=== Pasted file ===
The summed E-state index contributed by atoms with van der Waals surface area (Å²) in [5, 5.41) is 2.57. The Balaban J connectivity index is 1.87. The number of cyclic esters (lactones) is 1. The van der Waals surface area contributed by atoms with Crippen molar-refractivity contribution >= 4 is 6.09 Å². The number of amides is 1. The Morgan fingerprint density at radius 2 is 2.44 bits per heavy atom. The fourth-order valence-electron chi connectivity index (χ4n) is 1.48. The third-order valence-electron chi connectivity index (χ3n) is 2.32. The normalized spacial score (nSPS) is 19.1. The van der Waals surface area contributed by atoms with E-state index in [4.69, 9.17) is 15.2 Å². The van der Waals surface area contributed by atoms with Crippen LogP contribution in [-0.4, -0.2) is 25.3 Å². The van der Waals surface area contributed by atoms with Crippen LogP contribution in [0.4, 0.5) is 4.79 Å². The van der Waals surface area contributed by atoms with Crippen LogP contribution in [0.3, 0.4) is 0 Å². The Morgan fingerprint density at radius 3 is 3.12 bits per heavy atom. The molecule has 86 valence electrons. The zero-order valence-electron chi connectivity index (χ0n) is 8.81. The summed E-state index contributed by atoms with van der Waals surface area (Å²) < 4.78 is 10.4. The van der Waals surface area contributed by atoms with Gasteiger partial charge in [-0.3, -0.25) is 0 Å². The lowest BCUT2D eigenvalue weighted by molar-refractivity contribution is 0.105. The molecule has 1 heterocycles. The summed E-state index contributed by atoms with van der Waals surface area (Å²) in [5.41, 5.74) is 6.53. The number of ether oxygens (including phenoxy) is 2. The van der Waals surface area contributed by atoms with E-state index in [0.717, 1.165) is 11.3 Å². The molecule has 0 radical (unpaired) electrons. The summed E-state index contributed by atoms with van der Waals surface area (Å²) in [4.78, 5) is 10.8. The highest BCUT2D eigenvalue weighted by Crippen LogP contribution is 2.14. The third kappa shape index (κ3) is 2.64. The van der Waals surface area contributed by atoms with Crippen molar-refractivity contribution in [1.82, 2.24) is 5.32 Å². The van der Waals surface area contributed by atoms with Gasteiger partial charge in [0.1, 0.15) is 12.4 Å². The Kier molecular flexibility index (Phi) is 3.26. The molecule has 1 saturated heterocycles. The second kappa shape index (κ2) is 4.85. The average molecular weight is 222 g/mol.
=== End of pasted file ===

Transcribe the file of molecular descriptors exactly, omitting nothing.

The summed E-state index contributed by atoms with van der Waals surface area (Å²) in [5, 5.41) is 2.57. The Balaban J connectivity index is 1.87. The number of cyclic esters (lactones) is 1. The van der Waals surface area contributed by atoms with Crippen molar-refractivity contribution >= 4 is 6.09 Å². The number of amides is 1. The Morgan fingerprint density at radius 2 is 2.44 bits per heavy atom. The fourth-order valence-electron chi connectivity index (χ4n) is 1.48. The third-order valence-electron chi connectivity index (χ3n) is 2.32. The normalized spacial score (nSPS) is 19.1. The van der Waals surface area contributed by atoms with E-state index in [4.69, 9.17) is 15.2 Å². The van der Waals surface area contributed by atoms with Crippen LogP contribution in [-0.4, -0.2) is 25.3 Å². The van der Waals surface area contributed by atoms with Crippen LogP contribution in [0.4, 0.5) is 4.79 Å². The van der Waals surface area contributed by atoms with Crippen LogP contribution in [0.3, 0.4) is 0 Å². The Morgan fingerprint density at radius 3 is 3.12 bits per heavy atom. The molecule has 86 valence electrons. The zero-order valence-electron chi connectivity index (χ0n) is 8.81. The summed E-state index contributed by atoms with van der Waals surface area (Å²) < 4.78 is 10.4. The van der Waals surface area contributed by atoms with Gasteiger partial charge in [-0.3, -0.25) is 0 Å². The lowest BCUT2D eigenvalue weighted by molar-refractivity contribution is 0.105. The molecule has 1 heterocycles. The summed E-state index contributed by atoms with van der Waals surface area (Å²) in [5.41, 5.74) is 6.53. The number of ether oxygens (including phenoxy) is 2. The van der Waals surface area contributed by atoms with E-state index in [0.717, 1.165) is 11.3 Å². The molecule has 0 radical (unpaired) electrons. The summed E-state index contributed by atoms with van der Waals surface area (Å²) in [4.78, 5) is 10.8. The highest BCUT2D eigenvalue weighted by Crippen LogP contribution is 2.14. The third kappa shape index (κ3) is 2.64. The van der Waals surface area contributed by atoms with Crippen molar-refractivity contribution in [1.82, 2.24) is 5.32 Å². The van der Waals surface area contributed by atoms with Gasteiger partial charge in [0.1, 0.15) is 12.4 Å². The Kier molecular flexibility index (Phi) is 3.26. The molecule has 1 saturated heterocycles. The second kappa shape index (κ2) is 4.85. The average molecular weight is 222 g/mol.